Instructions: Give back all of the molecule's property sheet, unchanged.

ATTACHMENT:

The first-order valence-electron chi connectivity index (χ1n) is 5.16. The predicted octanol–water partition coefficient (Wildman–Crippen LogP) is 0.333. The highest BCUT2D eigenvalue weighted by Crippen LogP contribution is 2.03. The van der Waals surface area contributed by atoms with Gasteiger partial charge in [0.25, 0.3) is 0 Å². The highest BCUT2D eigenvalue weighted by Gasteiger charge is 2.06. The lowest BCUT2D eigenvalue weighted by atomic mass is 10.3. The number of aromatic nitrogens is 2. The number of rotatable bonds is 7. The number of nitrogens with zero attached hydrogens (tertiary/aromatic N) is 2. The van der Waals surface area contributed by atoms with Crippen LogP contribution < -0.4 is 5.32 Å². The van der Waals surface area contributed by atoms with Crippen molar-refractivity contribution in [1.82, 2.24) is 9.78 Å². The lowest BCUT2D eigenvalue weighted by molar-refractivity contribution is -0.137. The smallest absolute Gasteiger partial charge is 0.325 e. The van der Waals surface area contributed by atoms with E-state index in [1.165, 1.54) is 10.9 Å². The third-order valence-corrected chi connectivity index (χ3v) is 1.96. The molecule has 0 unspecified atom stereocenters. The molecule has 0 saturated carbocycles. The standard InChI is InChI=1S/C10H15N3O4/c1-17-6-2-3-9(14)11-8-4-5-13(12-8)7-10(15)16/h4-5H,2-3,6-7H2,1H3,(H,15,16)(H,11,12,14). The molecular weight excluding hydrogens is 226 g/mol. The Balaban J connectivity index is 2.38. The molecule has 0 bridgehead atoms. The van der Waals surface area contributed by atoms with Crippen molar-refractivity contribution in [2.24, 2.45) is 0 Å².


The first-order valence-electron chi connectivity index (χ1n) is 5.16. The predicted octanol–water partition coefficient (Wildman–Crippen LogP) is 0.333. The highest BCUT2D eigenvalue weighted by Crippen LogP contribution is 2.03. The van der Waals surface area contributed by atoms with Gasteiger partial charge in [0.25, 0.3) is 0 Å². The highest BCUT2D eigenvalue weighted by Gasteiger charge is 2.06. The lowest BCUT2D eigenvalue weighted by atomic mass is 10.3. The number of aromatic nitrogens is 2. The number of rotatable bonds is 7. The number of nitrogens with zero attached hydrogens (tertiary/aromatic N) is 2. The van der Waals surface area contributed by atoms with Crippen LogP contribution < -0.4 is 5.32 Å². The van der Waals surface area contributed by atoms with Crippen molar-refractivity contribution in [1.82, 2.24) is 9.78 Å². The lowest BCUT2D eigenvalue weighted by molar-refractivity contribution is -0.137. The smallest absolute Gasteiger partial charge is 0.325 e. The van der Waals surface area contributed by atoms with E-state index in [1.165, 1.54) is 10.9 Å². The third-order valence-corrected chi connectivity index (χ3v) is 1.96. The molecule has 0 unspecified atom stereocenters. The molecule has 0 saturated carbocycles. The standard InChI is InChI=1S/C10H15N3O4/c1-17-6-2-3-9(14)11-8-4-5-13(12-8)7-10(15)16/h4-5H,2-3,6-7H2,1H3,(H,15,16)(H,11,12,14). The molecular weight excluding hydrogens is 226 g/mol. The Balaban J connectivity index is 2.38. The molecule has 0 bridgehead atoms. The van der Waals surface area contributed by atoms with Crippen molar-refractivity contribution in [2.24, 2.45) is 0 Å².